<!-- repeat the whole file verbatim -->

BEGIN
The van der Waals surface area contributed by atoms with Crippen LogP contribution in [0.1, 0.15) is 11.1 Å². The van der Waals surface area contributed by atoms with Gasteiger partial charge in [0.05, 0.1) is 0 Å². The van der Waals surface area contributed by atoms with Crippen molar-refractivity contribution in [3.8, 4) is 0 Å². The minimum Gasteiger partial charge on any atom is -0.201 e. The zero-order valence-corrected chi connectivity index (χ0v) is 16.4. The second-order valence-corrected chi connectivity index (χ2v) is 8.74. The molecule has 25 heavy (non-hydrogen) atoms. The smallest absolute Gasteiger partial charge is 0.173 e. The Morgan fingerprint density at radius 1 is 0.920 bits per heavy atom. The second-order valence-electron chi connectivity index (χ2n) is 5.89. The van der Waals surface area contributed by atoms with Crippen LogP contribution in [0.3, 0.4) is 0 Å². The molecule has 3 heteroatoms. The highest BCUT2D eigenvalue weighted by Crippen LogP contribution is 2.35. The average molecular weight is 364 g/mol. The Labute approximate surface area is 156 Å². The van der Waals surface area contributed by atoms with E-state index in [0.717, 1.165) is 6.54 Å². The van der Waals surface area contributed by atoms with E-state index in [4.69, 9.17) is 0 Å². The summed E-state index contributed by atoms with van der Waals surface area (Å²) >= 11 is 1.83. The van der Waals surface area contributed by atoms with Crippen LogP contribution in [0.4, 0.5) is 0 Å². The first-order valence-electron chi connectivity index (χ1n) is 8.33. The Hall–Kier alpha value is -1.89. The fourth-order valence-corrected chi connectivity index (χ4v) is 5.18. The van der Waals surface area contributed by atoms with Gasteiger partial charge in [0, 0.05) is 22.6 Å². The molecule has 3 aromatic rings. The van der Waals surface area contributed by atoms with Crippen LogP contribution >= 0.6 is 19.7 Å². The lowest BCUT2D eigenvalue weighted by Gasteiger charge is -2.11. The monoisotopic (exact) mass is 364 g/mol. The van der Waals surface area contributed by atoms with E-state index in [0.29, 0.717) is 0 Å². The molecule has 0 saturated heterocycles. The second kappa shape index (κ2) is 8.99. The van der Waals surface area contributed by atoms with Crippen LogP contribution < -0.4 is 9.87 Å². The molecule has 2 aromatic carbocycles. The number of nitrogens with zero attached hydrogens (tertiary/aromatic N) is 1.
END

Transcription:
The van der Waals surface area contributed by atoms with Crippen LogP contribution in [0.1, 0.15) is 11.1 Å². The van der Waals surface area contributed by atoms with Gasteiger partial charge in [0.05, 0.1) is 0 Å². The van der Waals surface area contributed by atoms with Crippen molar-refractivity contribution in [3.8, 4) is 0 Å². The minimum Gasteiger partial charge on any atom is -0.201 e. The zero-order valence-corrected chi connectivity index (χ0v) is 16.4. The second-order valence-corrected chi connectivity index (χ2v) is 8.74. The molecule has 25 heavy (non-hydrogen) atoms. The smallest absolute Gasteiger partial charge is 0.173 e. The Morgan fingerprint density at radius 1 is 0.920 bits per heavy atom. The second-order valence-electron chi connectivity index (χ2n) is 5.89. The van der Waals surface area contributed by atoms with Crippen LogP contribution in [0.3, 0.4) is 0 Å². The molecule has 3 heteroatoms. The highest BCUT2D eigenvalue weighted by Crippen LogP contribution is 2.35. The average molecular weight is 364 g/mol. The Labute approximate surface area is 156 Å². The van der Waals surface area contributed by atoms with E-state index in [0.717, 1.165) is 6.54 Å². The van der Waals surface area contributed by atoms with E-state index in [4.69, 9.17) is 0 Å². The summed E-state index contributed by atoms with van der Waals surface area (Å²) >= 11 is 1.83. The van der Waals surface area contributed by atoms with Crippen LogP contribution in [0.4, 0.5) is 0 Å². The first-order valence-electron chi connectivity index (χ1n) is 8.33. The Hall–Kier alpha value is -1.89. The fourth-order valence-corrected chi connectivity index (χ4v) is 5.18. The van der Waals surface area contributed by atoms with Gasteiger partial charge in [0, 0.05) is 22.6 Å². The molecule has 3 aromatic rings. The van der Waals surface area contributed by atoms with Crippen LogP contribution >= 0.6 is 19.7 Å². The lowest BCUT2D eigenvalue weighted by Gasteiger charge is -2.11. The monoisotopic (exact) mass is 364 g/mol. The van der Waals surface area contributed by atoms with E-state index in [0.29, 0.717) is 0 Å². The molecule has 0 saturated heterocycles. The second kappa shape index (κ2) is 8.99. The van der Waals surface area contributed by atoms with Crippen LogP contribution < -0.4 is 9.87 Å². The molecule has 2 aromatic carbocycles. The number of nitrogens with zero attached hydrogens (tertiary/aromatic N) is 1.